TWX (magazine)

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Editor William Gafford
Categories Trade magazine
Frequency Bi-monthly
Circulation 8,000
Publisher AT&T Corporation - Long Line Division
First issue June 1944
Final issue March 1952
Company AT&T Corporation
Country United States
Based in New Jersey
Language English

TWX was a trade magazine published by the Long Lines Department of AT&T Corporation.[1] The magazine first appeared in June 1944 and was published sporadically, ceasing publication in March 1952 after 41 issues.[2]

TWX magazine took its name from the Teletypewriter Exchange Service, which was developed by AT&T Corp. in 1931.[3] The TWX service was sold to Western Union in 1969,[4] but it remained an industry standard until 1981, when it was converted to the Telex II system.

Free subscriptions to TWX magazine were offered to companies that were using AT&T's equipment and services. As such, the content tended to focus less on the technical aspects of telegraph/Teletype operations and more on practical usage in an office environment. Each issue featured industry news, product evaluations, and testimonials from office managers extolling the virtues of the teletypewriter.[5] Although most of the articles were published without a byline, some of the magazine's content has been attributed to science-fiction writer William Tenn, who was working as a technical editor for AT&T's Bell Labs at the time.[6]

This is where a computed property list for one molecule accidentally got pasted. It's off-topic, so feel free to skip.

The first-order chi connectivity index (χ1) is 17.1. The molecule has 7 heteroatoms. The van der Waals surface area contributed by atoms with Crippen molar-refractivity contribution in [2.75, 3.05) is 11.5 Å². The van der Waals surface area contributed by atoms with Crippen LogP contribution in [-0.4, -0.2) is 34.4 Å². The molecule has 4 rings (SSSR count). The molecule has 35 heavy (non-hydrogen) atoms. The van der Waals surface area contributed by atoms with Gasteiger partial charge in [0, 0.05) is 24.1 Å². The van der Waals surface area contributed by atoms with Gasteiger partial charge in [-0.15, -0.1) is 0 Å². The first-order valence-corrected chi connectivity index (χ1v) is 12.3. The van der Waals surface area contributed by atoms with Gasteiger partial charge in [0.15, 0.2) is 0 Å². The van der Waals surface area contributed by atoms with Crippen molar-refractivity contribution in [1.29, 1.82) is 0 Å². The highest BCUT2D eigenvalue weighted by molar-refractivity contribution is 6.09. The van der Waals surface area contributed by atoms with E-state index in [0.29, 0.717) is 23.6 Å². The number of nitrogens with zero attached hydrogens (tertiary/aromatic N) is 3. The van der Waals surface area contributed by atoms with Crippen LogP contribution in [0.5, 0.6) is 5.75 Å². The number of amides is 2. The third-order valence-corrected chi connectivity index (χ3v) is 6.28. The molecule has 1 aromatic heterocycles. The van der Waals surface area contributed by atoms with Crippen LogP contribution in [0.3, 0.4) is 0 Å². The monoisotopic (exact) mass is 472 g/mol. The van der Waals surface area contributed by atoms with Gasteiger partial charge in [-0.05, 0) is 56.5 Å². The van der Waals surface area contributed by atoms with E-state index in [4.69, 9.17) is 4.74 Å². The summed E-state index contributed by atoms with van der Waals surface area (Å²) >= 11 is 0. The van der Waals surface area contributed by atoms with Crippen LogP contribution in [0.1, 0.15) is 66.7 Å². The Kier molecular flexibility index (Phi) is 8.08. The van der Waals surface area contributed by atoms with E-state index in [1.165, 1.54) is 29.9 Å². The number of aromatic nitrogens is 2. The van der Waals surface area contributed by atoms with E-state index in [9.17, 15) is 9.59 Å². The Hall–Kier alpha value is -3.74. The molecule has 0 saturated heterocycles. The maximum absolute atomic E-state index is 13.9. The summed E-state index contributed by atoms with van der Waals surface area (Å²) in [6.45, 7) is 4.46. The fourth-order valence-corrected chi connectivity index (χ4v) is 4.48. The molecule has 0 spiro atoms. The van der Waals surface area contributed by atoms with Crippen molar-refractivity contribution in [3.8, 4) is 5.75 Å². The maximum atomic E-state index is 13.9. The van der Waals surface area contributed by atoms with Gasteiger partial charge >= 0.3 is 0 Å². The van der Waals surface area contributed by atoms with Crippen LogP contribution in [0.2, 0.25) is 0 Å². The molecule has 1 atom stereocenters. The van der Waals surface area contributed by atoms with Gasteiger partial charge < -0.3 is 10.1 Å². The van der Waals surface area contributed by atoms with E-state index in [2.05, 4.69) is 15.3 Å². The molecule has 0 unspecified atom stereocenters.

Although TWX magazine boasted a circulation of 8,000, most of that was due to its free circulation to AT&T's clients and partners. Few people actually read the magazine, and those that did accused it of being little more than "twenty pages of fluff and advertisements for products with a niche market at best".[7] Although the TWX system itself remained viable for several decades, TWX magazine shut down in March 1952.

See also[edit]


  1. ^ Brooks, John (1976). Telephone: The First Hundred Years. Harper & Row. p. 124. ISBN 0060105402. 
  2. ^ Ford, James L. C. (1969). Magazines for Millions: The Story of Specialized Publications. Southern Illinois University Press. p. 113. 
  3. ^ Huurdeman, Anton A. (2003). The Worldwide History of Telecommunications. John Wiley & Sons. p. 302. ISBN 978-0-471-20505-0. 
  4. ^ "WU to Buy AT&T TWX". Western Union News Volume II (4). January 15, 1969. 
  5. ^ Ford (1969). p. 115.  Missing or empty |title= (help)
  6. ^ Clareson, Thomas D. (editor) (1976). Voices for the Future: Essays on Major Science Fiction Writers, Vol. 1. The Popular Press. p. 212. ISBN 0-87972-119-7. 
  7. ^ Ford (1969). pp. 115–6.  Missing or empty |title= (help)